“Say, a Vietnamese ‘employee’ with good English basically fronting as an individual but has a team working behind him,” explains Jason Corbett, managing partner of Silk Legal — a commercial law firm specializing in blockchain with offices in New York, Bangkok and Dubai. Such situations are especially troublesome from the perspective of trust and security “around who is controlling any kind of private keys.”
“If you wanted to hire a consultancy, you’d go to a consultancy,” Strain stresses, explaining that such arrangements are a problem for a number of reasons, from data protection to competing deadlines where the employer may not end up getting the attention they expect. Strain describes such situations as surprisingly frequent. “These are most common in Asia, but it can happen anywhere,” he notes.
Moving from bad to worse, there are truly malicious actors who “do their work but dig deeper to try to get what they want, whatever it is.” This could include infiltration by corporate spies or — worse — black-hat hackers who end up getting “access to things they shouldn’t have access to and initiate hacks,” which can have dire consequences for a blockchain company. While he does not have direct experience with competitors sending moles, hacks perpetrated by insiders are an unfortunately common occurrence.
“One bad hire can ruin your project.”
Corbett confirms this, saying he has “had clients that have been rugged by their external developers, and we are now dealing with legal issues and trying to enforce recovery on their behalf.” This is, however, difficult because there is little evidence regarding the hackers’ identity, as projects often fail to obtain proper KYC of new hires in the onboarding process.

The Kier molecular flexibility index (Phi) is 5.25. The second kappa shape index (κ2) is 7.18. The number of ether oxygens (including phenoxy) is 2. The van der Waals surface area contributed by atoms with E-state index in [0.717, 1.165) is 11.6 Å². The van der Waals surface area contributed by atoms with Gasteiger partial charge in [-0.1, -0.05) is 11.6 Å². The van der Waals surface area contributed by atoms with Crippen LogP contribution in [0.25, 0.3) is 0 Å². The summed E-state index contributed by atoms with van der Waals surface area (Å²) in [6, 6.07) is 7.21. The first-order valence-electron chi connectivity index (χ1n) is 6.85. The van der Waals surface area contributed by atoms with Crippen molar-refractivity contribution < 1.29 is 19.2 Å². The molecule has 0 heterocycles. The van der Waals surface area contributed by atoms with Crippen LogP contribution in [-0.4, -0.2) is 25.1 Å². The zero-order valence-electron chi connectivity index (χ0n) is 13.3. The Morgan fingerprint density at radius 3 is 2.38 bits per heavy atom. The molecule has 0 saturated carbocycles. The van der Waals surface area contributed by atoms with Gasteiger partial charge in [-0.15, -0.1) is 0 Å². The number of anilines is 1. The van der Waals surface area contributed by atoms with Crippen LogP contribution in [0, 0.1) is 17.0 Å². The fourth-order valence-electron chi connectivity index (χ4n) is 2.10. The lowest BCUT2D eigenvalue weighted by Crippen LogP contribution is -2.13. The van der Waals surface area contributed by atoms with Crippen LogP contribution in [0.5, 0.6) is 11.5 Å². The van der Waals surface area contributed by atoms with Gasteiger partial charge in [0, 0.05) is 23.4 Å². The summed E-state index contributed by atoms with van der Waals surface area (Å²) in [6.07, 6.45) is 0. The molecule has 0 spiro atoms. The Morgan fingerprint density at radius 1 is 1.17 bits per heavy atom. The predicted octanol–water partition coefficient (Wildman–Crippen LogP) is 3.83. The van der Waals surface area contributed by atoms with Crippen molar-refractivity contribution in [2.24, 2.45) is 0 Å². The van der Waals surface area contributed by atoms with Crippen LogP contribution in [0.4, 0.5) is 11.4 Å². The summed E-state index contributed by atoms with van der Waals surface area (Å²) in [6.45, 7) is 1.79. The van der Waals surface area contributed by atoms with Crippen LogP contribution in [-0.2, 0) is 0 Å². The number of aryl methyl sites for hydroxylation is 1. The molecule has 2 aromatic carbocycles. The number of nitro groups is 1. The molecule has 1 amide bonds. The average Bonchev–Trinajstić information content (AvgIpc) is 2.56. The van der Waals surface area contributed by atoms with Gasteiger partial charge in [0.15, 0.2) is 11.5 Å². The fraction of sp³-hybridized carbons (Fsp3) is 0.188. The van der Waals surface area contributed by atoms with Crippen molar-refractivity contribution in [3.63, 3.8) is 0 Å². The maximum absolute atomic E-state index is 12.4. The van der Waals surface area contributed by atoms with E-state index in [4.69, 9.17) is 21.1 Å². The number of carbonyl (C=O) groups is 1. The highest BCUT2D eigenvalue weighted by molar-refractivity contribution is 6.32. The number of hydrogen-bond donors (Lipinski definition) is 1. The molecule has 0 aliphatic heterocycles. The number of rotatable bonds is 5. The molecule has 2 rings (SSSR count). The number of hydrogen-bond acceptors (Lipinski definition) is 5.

Hiring for Web3
There is often a perception among applicants that people from western countries will earn higher salaries, which Strain admits can be true.
(The controversial practice of location-based pay is said to be related to the cost of living, and big companies, from Apple to Meta, pay employees differently even depending on where in the U.S. they live.)
This has led many candidates to lie about their nationality or country of residence, including one time when a candidate “appeared on video link as an Asian national with a strong accent who claimed to be from London with the name John Smith, clearly wearing a wig and fake beard.”
Most interviews happen via Zoom, and it’s an immediate red flag if a candidate does not use video. “We had one candidate who point-blank refused, as he claimed he had facial reconstruction surgery the day before and was in no fit state to show his face,” Strain recounts, adding that this was not the only dubious point for the person in question.
Another claimed to be in Poland but sounded South African, which he explained by having moved to Poland when he was two years old. Despite this, the 25-year-old said that he had not yet learned Polish and hung up the call when questioned further.
“The big question is: Have they worked for a credible project before?” Strain says, explaining his hiring process.
He describes “different classes” of blockchain workers, particularly developers. Those whose past projects can be described as well-known, respectable, official, corporate and top-level are easily the most desirable employees; however, “many candidates will have projects that aren’t exactly at the top of CoinMarketCap on their resume,” he says, referring the site ranking over 20,000 cryptocurrency projects by market capitalization.
“You want to be careful about people who have been involved with pump-and-dumps, which, unfortunately, is a large portion of applicants — it can call their integrity into question and reflect badly on your project.”
This does not mean that someone needs to have worked on Ethereum, Solana, BNB Chain or Polygon in order to be competitive — even projects in the top 400, which includes projects in the $50-million-market-cap range, can provide excellent experience. In many ways, the list functions like the Fortune 500 of crypto: Any high-level employee from such a company comes with a certain confidence-instilling pedigree.